Background

The ongoing saga of the Scottish Coal Company liquidation provides the background to East Ayrshire Council v Zurich Insurance [2014] CSOH 102.

East Ayrshire Council (EAC) granted planning permission for a surface mine at Dalfad subject to restoration obligations on Scottish Coal. These obligations were secured by a restoration bond granted by Zurich Insurance.  Following Scottish Coal's liquidation, it and its liquidators, were unable to carry out the restoration work.

EAC served a demand on Zurich to make payment of £3.344m in terms of the bond.

Relevant Bond Provisions

Clause 2.2: "… following the service upon the cautioner of a certificate of default the cautioner shall … pay the sum demanded…"

Clause 2.4: "Any demand served by the Council in accordance with sub-clause 2.2 shall be conclusive evidence of the liability of the cautioner to pay …"

"certificate of default" was defined as a certificate "in substantially the form" set out in an Appendix to the Bond. It required EAC to certify three things:

  1. the company had failed to perform and discharge the restoration obligations;
  2. written notice of such failure had been given to the company not less than 60 days prior to the date of the certificate and the company had failed to rectify the failure; and
  3. the sum in the certificate was accordingly due and payable to EAC under the terms of the bond.

Arguments

Zurich refused to pay, arguing that the certificate of default was invalid. It did not certify that EAC had served a 60 day notice of failure (since no such notice had in fact been served) and therefore was not "in substantially the form" of the Appendix. The certificate was conclusive evidence of liability so it had to be compliant.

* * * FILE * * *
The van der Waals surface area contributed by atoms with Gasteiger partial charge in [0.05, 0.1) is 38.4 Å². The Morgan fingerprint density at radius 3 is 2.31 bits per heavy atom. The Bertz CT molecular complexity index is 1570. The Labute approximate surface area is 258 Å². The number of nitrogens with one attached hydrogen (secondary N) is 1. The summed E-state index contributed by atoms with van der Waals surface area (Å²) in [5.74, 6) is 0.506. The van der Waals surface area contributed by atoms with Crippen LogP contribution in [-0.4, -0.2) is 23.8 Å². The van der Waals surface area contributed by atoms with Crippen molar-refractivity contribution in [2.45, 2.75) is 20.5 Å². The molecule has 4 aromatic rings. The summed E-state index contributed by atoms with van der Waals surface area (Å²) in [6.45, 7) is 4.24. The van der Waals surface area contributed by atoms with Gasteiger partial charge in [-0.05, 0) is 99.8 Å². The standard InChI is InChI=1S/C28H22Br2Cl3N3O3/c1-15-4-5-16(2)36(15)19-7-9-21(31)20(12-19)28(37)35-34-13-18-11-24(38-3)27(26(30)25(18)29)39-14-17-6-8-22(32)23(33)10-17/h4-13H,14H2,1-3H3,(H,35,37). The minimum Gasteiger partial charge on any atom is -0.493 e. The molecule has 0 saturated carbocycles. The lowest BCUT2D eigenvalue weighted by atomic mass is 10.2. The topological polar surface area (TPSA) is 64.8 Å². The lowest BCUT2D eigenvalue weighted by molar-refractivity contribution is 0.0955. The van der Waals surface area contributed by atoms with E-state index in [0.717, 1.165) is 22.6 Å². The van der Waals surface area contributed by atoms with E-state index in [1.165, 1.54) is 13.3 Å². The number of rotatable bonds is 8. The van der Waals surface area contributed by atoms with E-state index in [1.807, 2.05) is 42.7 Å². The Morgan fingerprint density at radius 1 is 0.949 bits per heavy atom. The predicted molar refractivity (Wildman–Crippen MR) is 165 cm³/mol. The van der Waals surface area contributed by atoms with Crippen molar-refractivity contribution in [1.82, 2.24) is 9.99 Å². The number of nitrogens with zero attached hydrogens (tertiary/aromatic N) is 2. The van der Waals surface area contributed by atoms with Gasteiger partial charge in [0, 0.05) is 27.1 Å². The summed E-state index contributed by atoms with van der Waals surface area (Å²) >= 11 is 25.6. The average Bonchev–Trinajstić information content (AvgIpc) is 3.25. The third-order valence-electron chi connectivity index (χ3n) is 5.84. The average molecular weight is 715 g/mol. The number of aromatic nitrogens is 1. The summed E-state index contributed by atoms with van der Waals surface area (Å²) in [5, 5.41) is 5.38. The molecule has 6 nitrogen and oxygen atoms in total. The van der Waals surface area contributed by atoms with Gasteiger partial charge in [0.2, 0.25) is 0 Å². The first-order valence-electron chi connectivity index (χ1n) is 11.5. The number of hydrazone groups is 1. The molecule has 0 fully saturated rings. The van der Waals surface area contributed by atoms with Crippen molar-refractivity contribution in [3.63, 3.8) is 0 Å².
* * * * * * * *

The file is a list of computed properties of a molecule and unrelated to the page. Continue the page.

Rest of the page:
EAC argued that service of the 60 day notice would achieve no practical purpose since it was clear that there would have been no compliance whether it was served or not.  EAC also argued that the reference to "in substantially the form" of the style meant strict compliance was not required.

Decision

Lord Malcolm summarised the principles applicable to performance bonds based on the case law as:

  • Normal principles of construction of contract apply;
  • A performance bond creates an absolute and unqualified obligation on its issuer to pay if presented with a compliant demand;
  • The issuer of the bond should simply compare the demand with what the Bond requires. It need not make any other inquiry;
  • The issuer is not obliged to pay if a demand is not in the agreed form, even if differences are not material. If the issuer paid on a non-compliant demand, it could face difficulties enforcing the counter-indemnity against the defaulting party; and
  • Whether strict compliance is required depends on the terms of the Bond.

The conclusive nature of the certificate was an important factor.  The certificate had "direct, immediate and significant contractual effect".  The parties had agreed that three matters had to be certified and each was necessary for a valid demand.  Whether a requirement was reasonable or not did not matter. A "reasonable reader" of the bond would understand that all three elements of the style certificate had to be included. The deficiency in the certificate rendered it invalid.  EAC could not expect on demand payment unless the demand was in the agreed form.

Comment

Beneficiaries of on demand bonds are in the enviable position of being able to secure payment simply on the issue of a demand. This case makes clear, though, that a hard line will be taken if a beneficiary tries to take a short cut and issue a demand in other than the agreed form.